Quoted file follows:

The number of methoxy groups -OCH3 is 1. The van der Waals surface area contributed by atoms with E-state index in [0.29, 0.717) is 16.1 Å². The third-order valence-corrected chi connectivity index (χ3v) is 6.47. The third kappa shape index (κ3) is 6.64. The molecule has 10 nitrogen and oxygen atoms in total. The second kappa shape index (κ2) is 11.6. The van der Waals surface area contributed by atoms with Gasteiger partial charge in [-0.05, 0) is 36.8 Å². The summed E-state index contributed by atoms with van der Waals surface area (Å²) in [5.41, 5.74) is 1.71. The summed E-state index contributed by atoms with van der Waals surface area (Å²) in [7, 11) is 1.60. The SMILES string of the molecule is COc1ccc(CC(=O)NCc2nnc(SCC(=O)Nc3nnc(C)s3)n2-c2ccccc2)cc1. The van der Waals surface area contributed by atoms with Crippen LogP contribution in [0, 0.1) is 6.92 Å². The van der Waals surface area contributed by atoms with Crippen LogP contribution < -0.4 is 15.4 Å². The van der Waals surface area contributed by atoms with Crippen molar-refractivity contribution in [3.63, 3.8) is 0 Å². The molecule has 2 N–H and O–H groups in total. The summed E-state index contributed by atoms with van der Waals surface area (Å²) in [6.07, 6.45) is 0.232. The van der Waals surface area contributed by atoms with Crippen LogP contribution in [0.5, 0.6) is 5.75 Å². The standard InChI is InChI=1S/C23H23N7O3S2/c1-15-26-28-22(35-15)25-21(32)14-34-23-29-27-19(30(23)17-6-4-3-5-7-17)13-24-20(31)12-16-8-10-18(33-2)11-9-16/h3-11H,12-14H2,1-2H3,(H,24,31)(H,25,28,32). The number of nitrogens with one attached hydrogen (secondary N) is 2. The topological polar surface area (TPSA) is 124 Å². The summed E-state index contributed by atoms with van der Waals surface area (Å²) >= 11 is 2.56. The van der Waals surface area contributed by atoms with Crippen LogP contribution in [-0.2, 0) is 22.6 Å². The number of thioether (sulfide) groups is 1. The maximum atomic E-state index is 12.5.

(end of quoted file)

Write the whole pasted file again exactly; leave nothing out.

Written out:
The number of methoxy groups -OCH3 is 1. The van der Waals surface area contributed by atoms with E-state index in [0.29, 0.717) is 16.1 Å². The third-order valence-corrected chi connectivity index (χ3v) is 6.47. The third kappa shape index (κ3) is 6.64. The molecule has 10 nitrogen and oxygen atoms in total. The second kappa shape index (κ2) is 11.6. The van der Waals surface area contributed by atoms with Gasteiger partial charge in [-0.05, 0) is 36.8 Å². The summed E-state index contributed by atoms with van der Waals surface area (Å²) in [5.41, 5.74) is 1.71. The summed E-state index contributed by atoms with van der Waals surface area (Å²) in [7, 11) is 1.60. The SMILES string of the molecule is COc1ccc(CC(=O)NCc2nnc(SCC(=O)Nc3nnc(C)s3)n2-c2ccccc2)cc1. The van der Waals surface area contributed by atoms with Crippen LogP contribution in [0, 0.1) is 6.92 Å². The van der Waals surface area contributed by atoms with Crippen LogP contribution < -0.4 is 15.4 Å². The van der Waals surface area contributed by atoms with Crippen molar-refractivity contribution in [3.63, 3.8) is 0 Å². The molecule has 2 N–H and O–H groups in total. The summed E-state index contributed by atoms with van der Waals surface area (Å²) in [6.07, 6.45) is 0.232. The van der Waals surface area contributed by atoms with Crippen LogP contribution in [0.5, 0.6) is 5.75 Å². The standard InChI is InChI=1S/C23H23N7O3S2/c1-15-26-28-22(35-15)25-21(32)14-34-23-29-27-19(30(23)17-6-4-3-5-7-17)13-24-20(31)12-16-8-10-18(33-2)11-9-16/h3-11H,12-14H2,1-2H3,(H,24,31)(H,25,28,32). The number of nitrogens with one attached hydrogen (secondary N) is 2. The topological polar surface area (TPSA) is 124 Å². The summed E-state index contributed by atoms with van der Waals surface area (Å²) >= 11 is 2.56. The van der Waals surface area contributed by atoms with Crippen LogP contribution in [-0.2, 0) is 22.6 Å². The number of thioether (sulfide) groups is 1. The maximum atomic E-state index is 12.5.